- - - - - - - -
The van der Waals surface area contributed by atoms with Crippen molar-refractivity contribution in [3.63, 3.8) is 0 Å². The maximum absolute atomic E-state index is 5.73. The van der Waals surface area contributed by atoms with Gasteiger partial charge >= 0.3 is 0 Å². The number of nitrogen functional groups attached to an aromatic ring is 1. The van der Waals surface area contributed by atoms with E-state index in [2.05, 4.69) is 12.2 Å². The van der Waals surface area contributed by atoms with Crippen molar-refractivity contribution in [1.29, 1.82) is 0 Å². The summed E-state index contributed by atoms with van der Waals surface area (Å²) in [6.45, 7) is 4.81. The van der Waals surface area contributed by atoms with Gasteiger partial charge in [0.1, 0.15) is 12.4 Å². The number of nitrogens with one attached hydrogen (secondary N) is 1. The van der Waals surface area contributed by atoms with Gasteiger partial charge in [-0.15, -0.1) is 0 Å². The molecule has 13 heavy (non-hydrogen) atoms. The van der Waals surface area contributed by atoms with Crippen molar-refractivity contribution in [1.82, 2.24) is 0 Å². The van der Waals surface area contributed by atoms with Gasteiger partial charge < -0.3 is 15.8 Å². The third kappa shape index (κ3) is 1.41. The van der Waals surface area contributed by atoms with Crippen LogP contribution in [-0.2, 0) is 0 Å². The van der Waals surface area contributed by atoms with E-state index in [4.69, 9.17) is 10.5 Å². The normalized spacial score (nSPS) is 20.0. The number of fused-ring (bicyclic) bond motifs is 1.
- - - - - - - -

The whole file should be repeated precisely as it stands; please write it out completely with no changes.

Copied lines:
The van der Waals surface area contributed by atoms with Crippen molar-refractivity contribution in [3.63, 3.8) is 0 Å². The maximum absolute atomic E-state index is 5.73. The van der Waals surface area contributed by atoms with Gasteiger partial charge >= 0.3 is 0 Å². The number of nitrogen functional groups attached to an aromatic ring is 1. The van der Waals surface area contributed by atoms with E-state index in [2.05, 4.69) is 12.2 Å². The van der Waals surface area contributed by atoms with Crippen molar-refractivity contribution in [1.29, 1.82) is 0 Å². The summed E-state index contributed by atoms with van der Waals surface area (Å²) in [6.45, 7) is 4.81. The van der Waals surface area contributed by atoms with Gasteiger partial charge in [0.1, 0.15) is 12.4 Å². The number of nitrogens with one attached hydrogen (secondary N) is 1. The van der Waals surface area contributed by atoms with Gasteiger partial charge in [-0.15, -0.1) is 0 Å². The molecule has 13 heavy (non-hydrogen) atoms. The van der Waals surface area contributed by atoms with Crippen molar-refractivity contribution in [1.82, 2.24) is 0 Å². The van der Waals surface area contributed by atoms with Gasteiger partial charge < -0.3 is 15.8 Å². The third kappa shape index (κ3) is 1.41. The van der Waals surface area contributed by atoms with Crippen LogP contribution in [-0.2, 0) is 0 Å². The van der Waals surface area contributed by atoms with E-state index in [4.69, 9.17) is 10.5 Å². The normalized spacial score (nSPS) is 20.0. The number of fused-ring (bicyclic) bond motifs is 1.